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A Middle-Out Approach for Improving Energy Performance in Buildings

Citation Janda, K.B. and Parag, Y. A Middle-Out Approach for Improving Energy Performance in Buildings. 2013. https://doi.org/10.1080/09613218.2013.743396.
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Author(s) Janda, K.B. and Parag, Y.
Opus Title Building Research & Information
Pages 39-50
Volume 41
DOI https://doi.org/10.1080/09613218.2013.743396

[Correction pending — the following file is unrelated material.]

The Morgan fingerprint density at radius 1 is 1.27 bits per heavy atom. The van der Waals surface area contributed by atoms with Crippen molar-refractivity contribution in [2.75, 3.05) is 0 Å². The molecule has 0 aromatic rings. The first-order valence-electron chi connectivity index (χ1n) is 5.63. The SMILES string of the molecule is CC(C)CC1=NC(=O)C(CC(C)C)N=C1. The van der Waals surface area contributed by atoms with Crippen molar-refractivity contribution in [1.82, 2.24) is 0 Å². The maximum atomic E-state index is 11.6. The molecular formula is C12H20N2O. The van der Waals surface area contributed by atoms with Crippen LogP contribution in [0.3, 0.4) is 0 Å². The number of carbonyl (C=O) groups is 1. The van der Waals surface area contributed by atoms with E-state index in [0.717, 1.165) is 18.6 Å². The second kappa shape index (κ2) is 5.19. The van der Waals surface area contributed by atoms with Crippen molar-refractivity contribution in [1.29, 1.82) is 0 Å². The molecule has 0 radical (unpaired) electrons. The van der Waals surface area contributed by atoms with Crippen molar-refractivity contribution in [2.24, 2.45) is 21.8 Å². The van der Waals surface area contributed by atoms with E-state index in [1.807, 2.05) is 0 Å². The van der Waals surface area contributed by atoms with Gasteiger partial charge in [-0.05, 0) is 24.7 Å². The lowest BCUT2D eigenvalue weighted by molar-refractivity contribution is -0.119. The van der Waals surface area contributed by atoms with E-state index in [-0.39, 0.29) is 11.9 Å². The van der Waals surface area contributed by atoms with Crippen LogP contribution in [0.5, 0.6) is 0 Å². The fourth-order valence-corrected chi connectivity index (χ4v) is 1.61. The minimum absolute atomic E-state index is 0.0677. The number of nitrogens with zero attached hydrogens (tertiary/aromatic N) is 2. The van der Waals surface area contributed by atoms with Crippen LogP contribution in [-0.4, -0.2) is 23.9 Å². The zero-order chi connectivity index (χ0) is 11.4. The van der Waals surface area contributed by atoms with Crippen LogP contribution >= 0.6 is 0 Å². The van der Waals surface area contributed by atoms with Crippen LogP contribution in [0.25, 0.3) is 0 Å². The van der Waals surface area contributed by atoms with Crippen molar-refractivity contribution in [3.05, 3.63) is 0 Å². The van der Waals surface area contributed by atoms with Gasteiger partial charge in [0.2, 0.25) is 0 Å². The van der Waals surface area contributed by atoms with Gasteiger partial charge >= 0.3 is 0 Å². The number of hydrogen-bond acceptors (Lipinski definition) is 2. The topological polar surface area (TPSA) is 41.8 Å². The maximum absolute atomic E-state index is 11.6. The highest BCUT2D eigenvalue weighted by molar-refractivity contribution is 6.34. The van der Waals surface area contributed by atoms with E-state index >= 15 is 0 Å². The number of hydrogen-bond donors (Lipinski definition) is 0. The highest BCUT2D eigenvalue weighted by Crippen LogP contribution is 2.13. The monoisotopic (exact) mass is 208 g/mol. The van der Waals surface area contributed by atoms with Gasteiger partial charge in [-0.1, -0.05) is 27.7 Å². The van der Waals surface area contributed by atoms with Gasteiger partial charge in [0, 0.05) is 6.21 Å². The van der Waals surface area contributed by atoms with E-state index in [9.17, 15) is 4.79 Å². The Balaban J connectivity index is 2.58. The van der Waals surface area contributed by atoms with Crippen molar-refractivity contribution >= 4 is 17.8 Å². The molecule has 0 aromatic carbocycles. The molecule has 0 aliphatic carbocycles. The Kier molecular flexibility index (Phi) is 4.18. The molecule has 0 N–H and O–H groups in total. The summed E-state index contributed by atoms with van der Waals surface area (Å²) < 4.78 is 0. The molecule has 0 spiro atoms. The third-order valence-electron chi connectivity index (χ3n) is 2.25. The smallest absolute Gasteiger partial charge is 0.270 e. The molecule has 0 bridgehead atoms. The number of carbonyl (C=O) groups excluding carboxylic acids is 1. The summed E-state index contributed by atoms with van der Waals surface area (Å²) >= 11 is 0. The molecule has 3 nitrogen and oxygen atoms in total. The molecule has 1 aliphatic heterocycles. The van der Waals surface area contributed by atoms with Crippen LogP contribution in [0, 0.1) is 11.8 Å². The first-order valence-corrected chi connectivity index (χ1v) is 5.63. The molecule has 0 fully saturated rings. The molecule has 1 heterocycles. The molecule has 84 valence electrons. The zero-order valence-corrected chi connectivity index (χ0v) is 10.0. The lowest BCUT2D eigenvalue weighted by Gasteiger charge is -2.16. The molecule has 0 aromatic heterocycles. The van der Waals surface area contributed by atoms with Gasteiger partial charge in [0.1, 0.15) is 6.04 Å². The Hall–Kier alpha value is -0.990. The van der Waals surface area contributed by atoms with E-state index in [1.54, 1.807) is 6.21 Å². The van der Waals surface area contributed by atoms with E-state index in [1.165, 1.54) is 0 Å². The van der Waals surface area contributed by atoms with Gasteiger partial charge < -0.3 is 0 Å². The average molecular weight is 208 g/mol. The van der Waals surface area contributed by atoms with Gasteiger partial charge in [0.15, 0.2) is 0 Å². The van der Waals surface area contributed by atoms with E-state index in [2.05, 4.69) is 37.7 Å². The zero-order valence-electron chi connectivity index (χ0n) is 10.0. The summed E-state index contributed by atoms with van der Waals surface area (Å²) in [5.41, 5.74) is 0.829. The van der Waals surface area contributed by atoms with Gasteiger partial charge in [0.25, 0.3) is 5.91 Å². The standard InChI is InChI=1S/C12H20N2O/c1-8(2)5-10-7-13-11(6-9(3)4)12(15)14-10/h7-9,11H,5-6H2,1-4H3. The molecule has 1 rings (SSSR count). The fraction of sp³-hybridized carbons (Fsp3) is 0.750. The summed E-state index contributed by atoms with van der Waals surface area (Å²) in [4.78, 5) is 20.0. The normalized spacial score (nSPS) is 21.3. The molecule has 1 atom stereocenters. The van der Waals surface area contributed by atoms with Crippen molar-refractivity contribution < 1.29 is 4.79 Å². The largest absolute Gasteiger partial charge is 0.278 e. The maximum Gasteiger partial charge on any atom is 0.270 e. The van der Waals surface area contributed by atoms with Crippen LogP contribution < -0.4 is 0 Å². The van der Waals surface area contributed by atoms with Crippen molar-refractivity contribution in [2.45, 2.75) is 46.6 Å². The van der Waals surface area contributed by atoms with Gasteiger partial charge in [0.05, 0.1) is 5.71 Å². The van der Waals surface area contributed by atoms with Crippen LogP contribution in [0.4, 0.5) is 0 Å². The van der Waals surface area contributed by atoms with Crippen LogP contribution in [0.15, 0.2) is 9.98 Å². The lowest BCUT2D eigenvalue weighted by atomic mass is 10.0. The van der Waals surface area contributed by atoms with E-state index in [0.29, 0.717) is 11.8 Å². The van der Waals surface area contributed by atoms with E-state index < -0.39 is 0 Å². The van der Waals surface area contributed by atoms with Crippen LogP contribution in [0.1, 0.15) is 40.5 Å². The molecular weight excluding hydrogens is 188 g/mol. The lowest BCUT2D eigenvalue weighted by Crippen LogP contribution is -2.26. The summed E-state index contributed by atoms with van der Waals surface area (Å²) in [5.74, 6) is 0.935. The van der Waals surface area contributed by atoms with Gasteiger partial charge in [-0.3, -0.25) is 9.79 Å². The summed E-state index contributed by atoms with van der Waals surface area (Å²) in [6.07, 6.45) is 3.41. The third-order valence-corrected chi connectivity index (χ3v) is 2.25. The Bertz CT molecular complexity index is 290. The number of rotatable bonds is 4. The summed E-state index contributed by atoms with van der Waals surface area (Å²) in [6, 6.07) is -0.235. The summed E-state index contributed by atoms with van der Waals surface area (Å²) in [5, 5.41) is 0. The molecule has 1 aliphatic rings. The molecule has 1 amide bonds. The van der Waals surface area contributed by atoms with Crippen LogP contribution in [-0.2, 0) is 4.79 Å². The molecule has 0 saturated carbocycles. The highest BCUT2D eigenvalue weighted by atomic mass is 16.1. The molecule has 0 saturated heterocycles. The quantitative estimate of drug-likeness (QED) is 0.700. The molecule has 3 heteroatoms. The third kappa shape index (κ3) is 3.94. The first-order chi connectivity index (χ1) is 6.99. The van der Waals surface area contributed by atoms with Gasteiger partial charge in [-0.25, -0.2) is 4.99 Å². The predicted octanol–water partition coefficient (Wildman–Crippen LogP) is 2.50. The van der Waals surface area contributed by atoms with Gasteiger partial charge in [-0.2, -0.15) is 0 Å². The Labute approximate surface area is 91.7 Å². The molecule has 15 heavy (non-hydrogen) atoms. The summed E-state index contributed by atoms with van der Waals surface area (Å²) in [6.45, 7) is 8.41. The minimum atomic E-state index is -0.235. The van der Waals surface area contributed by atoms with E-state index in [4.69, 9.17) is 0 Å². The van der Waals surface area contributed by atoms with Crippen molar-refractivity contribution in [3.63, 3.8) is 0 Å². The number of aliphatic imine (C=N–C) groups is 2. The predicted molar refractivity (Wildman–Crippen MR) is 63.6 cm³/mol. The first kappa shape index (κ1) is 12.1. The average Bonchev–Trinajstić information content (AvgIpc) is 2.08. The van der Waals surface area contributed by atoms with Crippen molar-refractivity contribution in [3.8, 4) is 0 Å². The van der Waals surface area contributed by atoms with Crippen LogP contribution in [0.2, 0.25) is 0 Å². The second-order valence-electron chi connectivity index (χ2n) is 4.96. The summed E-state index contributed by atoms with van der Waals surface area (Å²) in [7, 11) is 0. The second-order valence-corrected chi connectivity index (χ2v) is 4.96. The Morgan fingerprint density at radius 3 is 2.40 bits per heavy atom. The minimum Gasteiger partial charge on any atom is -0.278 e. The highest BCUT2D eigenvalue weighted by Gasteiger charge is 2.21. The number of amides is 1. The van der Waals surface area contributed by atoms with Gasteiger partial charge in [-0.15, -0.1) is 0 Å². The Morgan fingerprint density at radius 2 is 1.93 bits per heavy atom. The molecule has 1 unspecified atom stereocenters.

A middle-out perspective is used to investigate potential roles for professionals and practitioners in creating societal change. Social and technological innovations are commonly seen as either being induced from the top-down or evolving from the bottom-up. Instead, a middle-out perspective focuses on agents of change that are located in the middle, between the top and the bottom. This perspective shows that middle actors can affect change in several different directions: upstream, downstream and sideways. By linking the top and bottom more explicitly, this approach is both an alternative and complementary to bottom-up and top-down efforts to implementing low-carbon innovations and practices in society. One particular kind of middle in the built environment is explored: the role of building professionals to encourage (or discourage) societal change. Focusing on the demand side of the energy system, case studies of building professionals in the domestic and non-domestic sectors are used to emphasize the qualities of these middle agents as enablers/disablers, mediators and aggregators. Policy implications from the middle-out perspective are drawn, and comments on the near and long-term relationship between building professions and building performance are made.